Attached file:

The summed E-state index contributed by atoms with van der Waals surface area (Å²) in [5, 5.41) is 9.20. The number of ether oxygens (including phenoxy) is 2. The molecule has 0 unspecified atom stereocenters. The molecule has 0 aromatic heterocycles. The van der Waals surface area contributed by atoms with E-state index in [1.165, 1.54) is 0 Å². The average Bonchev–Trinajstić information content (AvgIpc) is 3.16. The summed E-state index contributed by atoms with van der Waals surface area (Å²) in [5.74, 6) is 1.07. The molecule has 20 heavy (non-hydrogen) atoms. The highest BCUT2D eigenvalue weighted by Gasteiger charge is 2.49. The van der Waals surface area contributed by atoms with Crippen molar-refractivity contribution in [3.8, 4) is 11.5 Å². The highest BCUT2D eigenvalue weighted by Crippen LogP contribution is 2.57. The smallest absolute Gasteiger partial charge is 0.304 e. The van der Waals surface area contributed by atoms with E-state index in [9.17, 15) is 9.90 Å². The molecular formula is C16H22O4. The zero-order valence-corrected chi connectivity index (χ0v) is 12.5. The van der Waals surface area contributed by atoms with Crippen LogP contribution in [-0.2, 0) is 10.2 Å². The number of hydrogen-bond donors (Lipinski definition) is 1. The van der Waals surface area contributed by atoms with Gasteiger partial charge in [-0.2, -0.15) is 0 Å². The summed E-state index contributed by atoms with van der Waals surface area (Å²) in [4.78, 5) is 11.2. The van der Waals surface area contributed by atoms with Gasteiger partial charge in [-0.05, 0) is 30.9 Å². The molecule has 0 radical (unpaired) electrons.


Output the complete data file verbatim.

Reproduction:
The summed E-state index contributed by atoms with van der Waals surface area (Å²) in [5, 5.41) is 9.20. The number of ether oxygens (including phenoxy) is 2. The molecule has 0 unspecified atom stereocenters. The molecule has 0 aromatic heterocycles. The van der Waals surface area contributed by atoms with E-state index in [1.165, 1.54) is 0 Å². The average Bonchev–Trinajstić information content (AvgIpc) is 3.16. The summed E-state index contributed by atoms with van der Waals surface area (Å²) in [5.74, 6) is 1.07. The molecule has 20 heavy (non-hydrogen) atoms. The highest BCUT2D eigenvalue weighted by Gasteiger charge is 2.49. The van der Waals surface area contributed by atoms with Crippen molar-refractivity contribution in [3.8, 4) is 11.5 Å². The highest BCUT2D eigenvalue weighted by Crippen LogP contribution is 2.57. The smallest absolute Gasteiger partial charge is 0.304 e. The van der Waals surface area contributed by atoms with E-state index in [9.17, 15) is 9.90 Å². The molecular formula is C16H22O4. The zero-order valence-corrected chi connectivity index (χ0v) is 12.5. The van der Waals surface area contributed by atoms with Crippen LogP contribution in [-0.2, 0) is 10.2 Å². The number of hydrogen-bond donors (Lipinski definition) is 1. The van der Waals surface area contributed by atoms with Gasteiger partial charge in [-0.2, -0.15) is 0 Å². The summed E-state index contributed by atoms with van der Waals surface area (Å²) in [4.78, 5) is 11.2. The van der Waals surface area contributed by atoms with Gasteiger partial charge in [-0.05, 0) is 30.9 Å². The molecule has 0 radical (unpaired) electrons.